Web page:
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The Schundler Company
150 Whitman Avenue
Edison, New Jersey 08817
732-287-2244 www.schundler.com



PERLITE FOR FLOATING FLOOR FINISHES THAT REDUCE SOUND TRANSMISSION


A Presentation of Dr. Hans Pape
former managing director of Deutsche Perlite
May 1977

There is a trend in modern construction towards the use of lightweight building components in place of traditional heavyweight materials.

In the search for a lightweight floor design that has the added feature of sound attenuation, a floor design has been developed in Europe that is known as a "floating floor finish".

Floor Finish vs. Floating Floor Finishes

Floor finishes are layers of flooring applied as a screeding mortar in a plastic consistency to the existing, previously cleaned structural concrete sub-floor, which harden after setting to form a wearing surface. They serve primarily to level uneven rough sub-floors and usually consist of a sand/cement mixture. They are also termed composite floor finishes. The surface of a composite floor finish should be of such a quality that any type of floor covering can be applied to it.

If the floor finish is separated from the rough sub-floor by an insulating layer, such floor finishes are then defined as 'floating floor finishes'. They are neither in contact with the rough sub-floor nor with the walls and are therefore isolated from the structure. They float on the insulating layer and merit therefore the term "floating floor finish". Before discussing particulars of the floating floor finish, it is necessary to explore sound transmission through walls and especially floors.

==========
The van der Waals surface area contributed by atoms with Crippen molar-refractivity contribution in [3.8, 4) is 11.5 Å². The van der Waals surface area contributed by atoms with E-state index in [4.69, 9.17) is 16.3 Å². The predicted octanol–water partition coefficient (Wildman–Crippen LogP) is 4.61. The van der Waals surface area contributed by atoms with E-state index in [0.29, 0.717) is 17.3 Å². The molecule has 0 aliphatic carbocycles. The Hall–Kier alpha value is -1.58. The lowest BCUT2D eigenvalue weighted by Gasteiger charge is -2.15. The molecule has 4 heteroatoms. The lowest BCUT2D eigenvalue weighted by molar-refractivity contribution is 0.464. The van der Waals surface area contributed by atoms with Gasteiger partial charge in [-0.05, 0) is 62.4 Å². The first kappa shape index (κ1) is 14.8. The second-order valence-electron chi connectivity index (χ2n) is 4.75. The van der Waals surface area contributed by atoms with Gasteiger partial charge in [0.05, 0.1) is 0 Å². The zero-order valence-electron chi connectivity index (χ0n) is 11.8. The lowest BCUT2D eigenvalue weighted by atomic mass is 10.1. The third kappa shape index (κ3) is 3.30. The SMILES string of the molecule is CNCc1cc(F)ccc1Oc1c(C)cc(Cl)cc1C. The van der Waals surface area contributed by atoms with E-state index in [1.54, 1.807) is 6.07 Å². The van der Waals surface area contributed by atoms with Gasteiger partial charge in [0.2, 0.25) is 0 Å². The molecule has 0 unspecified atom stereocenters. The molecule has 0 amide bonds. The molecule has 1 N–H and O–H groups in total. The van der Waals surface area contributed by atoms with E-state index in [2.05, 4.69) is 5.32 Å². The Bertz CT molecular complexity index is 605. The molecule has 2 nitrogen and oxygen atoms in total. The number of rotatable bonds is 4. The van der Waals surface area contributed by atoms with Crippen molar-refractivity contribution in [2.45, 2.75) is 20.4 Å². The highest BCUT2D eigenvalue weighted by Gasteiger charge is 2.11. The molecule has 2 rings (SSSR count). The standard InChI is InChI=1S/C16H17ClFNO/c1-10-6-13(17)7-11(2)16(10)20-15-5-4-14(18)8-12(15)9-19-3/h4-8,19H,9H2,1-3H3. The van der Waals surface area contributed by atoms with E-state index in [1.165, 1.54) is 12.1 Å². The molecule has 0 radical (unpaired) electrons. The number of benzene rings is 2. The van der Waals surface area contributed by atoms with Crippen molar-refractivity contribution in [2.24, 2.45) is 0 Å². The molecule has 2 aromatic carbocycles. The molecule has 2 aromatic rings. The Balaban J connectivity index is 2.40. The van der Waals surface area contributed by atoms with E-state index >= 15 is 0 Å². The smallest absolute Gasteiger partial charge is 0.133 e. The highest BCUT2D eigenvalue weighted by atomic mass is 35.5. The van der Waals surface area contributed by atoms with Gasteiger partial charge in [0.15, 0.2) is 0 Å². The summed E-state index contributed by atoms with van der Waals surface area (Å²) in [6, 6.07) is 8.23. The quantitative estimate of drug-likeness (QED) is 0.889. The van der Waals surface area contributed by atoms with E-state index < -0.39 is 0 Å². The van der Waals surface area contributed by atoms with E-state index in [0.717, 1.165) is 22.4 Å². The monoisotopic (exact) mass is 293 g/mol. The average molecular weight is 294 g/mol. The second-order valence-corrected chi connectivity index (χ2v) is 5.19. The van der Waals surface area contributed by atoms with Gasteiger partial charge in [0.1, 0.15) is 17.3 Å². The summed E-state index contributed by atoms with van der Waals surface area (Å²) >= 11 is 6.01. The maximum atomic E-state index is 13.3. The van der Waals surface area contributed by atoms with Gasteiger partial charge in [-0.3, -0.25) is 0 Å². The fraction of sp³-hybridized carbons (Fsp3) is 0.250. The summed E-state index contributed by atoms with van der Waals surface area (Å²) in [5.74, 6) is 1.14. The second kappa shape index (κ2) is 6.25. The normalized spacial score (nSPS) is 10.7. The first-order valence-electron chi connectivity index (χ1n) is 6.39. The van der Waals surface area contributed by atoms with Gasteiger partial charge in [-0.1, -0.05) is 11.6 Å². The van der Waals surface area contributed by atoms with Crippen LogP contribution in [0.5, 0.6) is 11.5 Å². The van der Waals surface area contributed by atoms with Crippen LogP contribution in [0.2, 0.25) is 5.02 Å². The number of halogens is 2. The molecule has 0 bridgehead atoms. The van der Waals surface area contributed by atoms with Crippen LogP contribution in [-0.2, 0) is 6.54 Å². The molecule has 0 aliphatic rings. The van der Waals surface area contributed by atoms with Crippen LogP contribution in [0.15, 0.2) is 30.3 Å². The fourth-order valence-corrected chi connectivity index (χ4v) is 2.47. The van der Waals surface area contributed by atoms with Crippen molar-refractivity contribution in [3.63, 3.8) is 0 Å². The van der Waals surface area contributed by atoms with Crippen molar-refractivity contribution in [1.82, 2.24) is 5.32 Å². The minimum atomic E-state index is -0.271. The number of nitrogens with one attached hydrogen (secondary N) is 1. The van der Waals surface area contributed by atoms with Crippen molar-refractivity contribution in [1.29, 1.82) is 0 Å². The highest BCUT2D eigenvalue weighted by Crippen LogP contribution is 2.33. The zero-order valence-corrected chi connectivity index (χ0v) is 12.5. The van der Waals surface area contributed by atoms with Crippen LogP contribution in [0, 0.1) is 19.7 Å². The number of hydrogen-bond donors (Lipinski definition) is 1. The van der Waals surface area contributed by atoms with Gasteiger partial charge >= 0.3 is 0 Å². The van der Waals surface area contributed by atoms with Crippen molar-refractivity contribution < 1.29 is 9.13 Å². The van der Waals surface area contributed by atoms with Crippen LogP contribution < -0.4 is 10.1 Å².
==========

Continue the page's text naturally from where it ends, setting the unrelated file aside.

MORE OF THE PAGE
Noise Transmission in Structures

More than 90% of all floors in apartment and office buildings in Germany are constructed of reinforced concrete. This type of construction exhibits good protection against airborne noise both by virtue of thickness (from about 150mm) and by weight. This type of construction does not offer protection against transmission of impact noise.

In the transmission of impact sound, noise is generated by direct contact with the floor, for example by walking or by moving chairs. ,It is subsequently reflected on the other side of the floor as sound transmitted by air.

The floating floor finish, which is separated by a resilient insulating layer both from the structural concrete sub-floor and from adjoining rooms, is effective in this situation. The resilient insulating layers in Germany usually consist of slightly compressed fiber boards or board manufactured of inorganic fibers such as glass-fibers or rock-wool applied over a loose perlite fill.

In both types of noise transmission, particularly in impact sound, the transmitted sound not only penetrates the respective separating surface ,but also the adjoining construction components. The floor induced to vibrate by the impact sound, conduct the sound waves both through the floor into rooms located below and also through the walls firmly connected with it into adjacent rooms.

Mandatory sound reduction values have been established in Germany for more than 20 years in DIN 4109 which must be strictly adhered to not only in the home building industry; but also in the construction of hospitals, schools, and office buildings. Compliance with established sound reduction values through use of appropriate standards has been made possible in Germany, because methods have been found to prevent the transmission of noise into adjoining rooms completely or to an extent where they were no longer regarded as bothersome , without incurring excessive building costs.